AUGUSTA, GA.: Tiger Woods timed his comeback to coincide with the first-ever presentation of the Masters golf tournament in 3D, tourney officials said today. Woods will launch his 2010 season at the venerable tournament, which he’s won four times. The event will mark his first return to the sport he’s dominated for years since last Thanksgiving, when he crashed his vehicle in an apparent domestic dispute that revealed him as a indiscriminate philanderer.
“I have undergone almost two months of inpatient therapy and I am continuing my treatment. Although I’m returning to competition, I still have a lot of work to do in my personal life,” Woods said in a statement. “When I finally got into a position to think about competitive golf again, it became apparent to me that the Masters would be the earliest I could play.”
The 3D coverage will comprise multicamera shoot, according to tourney officials, who say that “two hours of live afternoon 3D coverage will be available each day beginning during the Par-3 contest on April 7 and continuing through the four tournament rounds, April 8-11.”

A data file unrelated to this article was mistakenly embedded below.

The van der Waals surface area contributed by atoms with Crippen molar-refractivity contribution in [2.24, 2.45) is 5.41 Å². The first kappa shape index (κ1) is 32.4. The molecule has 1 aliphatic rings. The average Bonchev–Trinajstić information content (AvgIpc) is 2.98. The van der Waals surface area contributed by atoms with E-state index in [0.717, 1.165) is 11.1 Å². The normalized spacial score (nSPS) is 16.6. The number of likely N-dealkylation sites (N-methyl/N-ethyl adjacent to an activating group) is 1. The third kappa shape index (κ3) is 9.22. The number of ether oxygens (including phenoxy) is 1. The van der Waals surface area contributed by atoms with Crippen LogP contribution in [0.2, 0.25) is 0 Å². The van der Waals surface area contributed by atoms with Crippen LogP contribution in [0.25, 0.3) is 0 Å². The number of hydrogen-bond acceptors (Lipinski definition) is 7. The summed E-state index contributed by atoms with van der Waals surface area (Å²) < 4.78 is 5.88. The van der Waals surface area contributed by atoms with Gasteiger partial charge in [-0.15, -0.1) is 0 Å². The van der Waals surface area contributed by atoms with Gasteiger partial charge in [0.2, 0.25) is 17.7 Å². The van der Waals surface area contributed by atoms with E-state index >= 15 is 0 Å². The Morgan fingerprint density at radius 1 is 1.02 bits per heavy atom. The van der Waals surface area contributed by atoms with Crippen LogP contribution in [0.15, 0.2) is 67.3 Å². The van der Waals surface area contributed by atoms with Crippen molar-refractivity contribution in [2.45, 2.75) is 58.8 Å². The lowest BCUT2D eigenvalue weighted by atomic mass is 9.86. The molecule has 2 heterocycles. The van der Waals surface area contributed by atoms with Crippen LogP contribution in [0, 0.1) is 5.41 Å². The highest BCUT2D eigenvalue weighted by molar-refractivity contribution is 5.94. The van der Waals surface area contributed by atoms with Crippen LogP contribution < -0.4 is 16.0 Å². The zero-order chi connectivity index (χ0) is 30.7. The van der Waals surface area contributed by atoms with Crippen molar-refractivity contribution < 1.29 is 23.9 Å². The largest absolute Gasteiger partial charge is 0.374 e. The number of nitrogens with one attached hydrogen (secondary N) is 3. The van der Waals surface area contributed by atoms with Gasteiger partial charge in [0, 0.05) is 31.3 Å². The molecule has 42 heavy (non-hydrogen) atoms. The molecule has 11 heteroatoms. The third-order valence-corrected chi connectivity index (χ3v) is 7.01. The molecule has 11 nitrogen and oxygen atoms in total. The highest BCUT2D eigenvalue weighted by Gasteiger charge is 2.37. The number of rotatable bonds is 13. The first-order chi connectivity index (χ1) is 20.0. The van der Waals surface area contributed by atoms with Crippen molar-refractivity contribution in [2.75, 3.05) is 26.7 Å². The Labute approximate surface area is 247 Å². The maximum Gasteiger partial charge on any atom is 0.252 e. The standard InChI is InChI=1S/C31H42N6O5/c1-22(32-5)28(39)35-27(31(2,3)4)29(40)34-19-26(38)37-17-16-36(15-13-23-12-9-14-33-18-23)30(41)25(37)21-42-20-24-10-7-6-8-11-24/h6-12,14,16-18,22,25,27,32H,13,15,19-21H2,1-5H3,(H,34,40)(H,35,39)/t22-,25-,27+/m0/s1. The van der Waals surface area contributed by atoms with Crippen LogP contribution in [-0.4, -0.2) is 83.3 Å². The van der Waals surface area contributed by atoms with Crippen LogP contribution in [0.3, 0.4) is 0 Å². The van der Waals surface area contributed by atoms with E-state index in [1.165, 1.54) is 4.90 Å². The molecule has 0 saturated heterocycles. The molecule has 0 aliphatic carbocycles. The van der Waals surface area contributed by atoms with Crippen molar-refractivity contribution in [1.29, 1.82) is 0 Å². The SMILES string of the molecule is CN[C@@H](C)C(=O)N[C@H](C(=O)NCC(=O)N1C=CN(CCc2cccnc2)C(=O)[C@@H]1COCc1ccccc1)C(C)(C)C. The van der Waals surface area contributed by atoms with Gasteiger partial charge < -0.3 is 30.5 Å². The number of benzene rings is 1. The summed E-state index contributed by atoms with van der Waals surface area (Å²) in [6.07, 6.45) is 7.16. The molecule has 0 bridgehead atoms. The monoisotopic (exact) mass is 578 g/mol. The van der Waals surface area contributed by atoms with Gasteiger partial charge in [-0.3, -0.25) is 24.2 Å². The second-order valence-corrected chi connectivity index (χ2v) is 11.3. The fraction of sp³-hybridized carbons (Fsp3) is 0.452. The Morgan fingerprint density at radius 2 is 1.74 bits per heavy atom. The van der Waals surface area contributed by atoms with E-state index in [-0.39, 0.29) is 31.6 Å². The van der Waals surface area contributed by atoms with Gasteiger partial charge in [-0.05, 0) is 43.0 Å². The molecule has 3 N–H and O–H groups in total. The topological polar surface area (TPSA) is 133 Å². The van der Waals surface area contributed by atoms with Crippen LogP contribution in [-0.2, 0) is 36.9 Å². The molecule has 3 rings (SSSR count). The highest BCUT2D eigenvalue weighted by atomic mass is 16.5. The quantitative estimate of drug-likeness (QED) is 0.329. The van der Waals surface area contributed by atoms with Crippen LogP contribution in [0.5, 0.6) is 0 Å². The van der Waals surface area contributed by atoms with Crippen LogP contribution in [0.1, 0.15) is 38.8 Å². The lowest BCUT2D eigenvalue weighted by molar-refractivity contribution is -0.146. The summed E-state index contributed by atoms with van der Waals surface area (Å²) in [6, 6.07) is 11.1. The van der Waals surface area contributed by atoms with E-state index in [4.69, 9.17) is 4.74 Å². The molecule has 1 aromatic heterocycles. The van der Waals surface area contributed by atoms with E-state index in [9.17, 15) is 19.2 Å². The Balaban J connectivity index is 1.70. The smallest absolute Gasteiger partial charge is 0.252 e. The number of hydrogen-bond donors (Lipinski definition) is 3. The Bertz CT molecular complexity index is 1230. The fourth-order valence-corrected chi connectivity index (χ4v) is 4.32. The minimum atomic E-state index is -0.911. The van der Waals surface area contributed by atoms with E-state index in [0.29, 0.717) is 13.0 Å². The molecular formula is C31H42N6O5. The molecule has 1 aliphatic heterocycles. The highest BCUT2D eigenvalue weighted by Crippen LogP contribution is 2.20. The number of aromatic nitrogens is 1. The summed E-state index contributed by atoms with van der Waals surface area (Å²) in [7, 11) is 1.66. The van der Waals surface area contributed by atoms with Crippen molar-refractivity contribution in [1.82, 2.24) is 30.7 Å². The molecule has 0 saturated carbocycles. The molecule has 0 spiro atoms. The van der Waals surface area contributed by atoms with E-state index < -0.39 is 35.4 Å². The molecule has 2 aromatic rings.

Sony Electronics is providing the gear and sponsoring the telecast. Comcast will be involved in the production and distribution. Comcast and IBM, the tournament’s technology partner, will team up to offer the 3-D feed via www.masters.com.
“The production will primarily focus on the second nine of Augusta National and will be distributed live to those in the U.S. with television sets and computers that are 3-D capable,” the Masters Tourney announcement said.
CBS is the official broadcaster of the Masters, and broadcast it in hi-def for the first time in 2000. It was the first golf tourney done in HD. (Editor's Note: Television Broadcast originally reported that CBS was producing the 3D feed, though the effort actually is on the part of the Masters, Comcast and Sony.)
CBS recently announced it would do a 3D telecast of the Final Four, marking it’s entry into the field of 3D production. -- Deborah D. McAdams
1956: First Masters Tournament television broadcast (holes 15-18)
1960: Interview of champion by Masters chairman begins
1966: First golf broadcast in color
1967: First overseas broadcast, when BBC televises Masters via satellite
1982: First- and second-round television coverage begins on USA
2000: First golf tournament broadcast in high-definition on network television
2002: 18-hole coverage on Sunday begins
2008: Par-3 Contest televised for first time
Source: Augusta National Golf Club
(Course image by Ken Van Dyne, Norris, Tenn. Shot of caddie Steve Williams and Woods by Andres Davis Tucker of the August National Golf Club)
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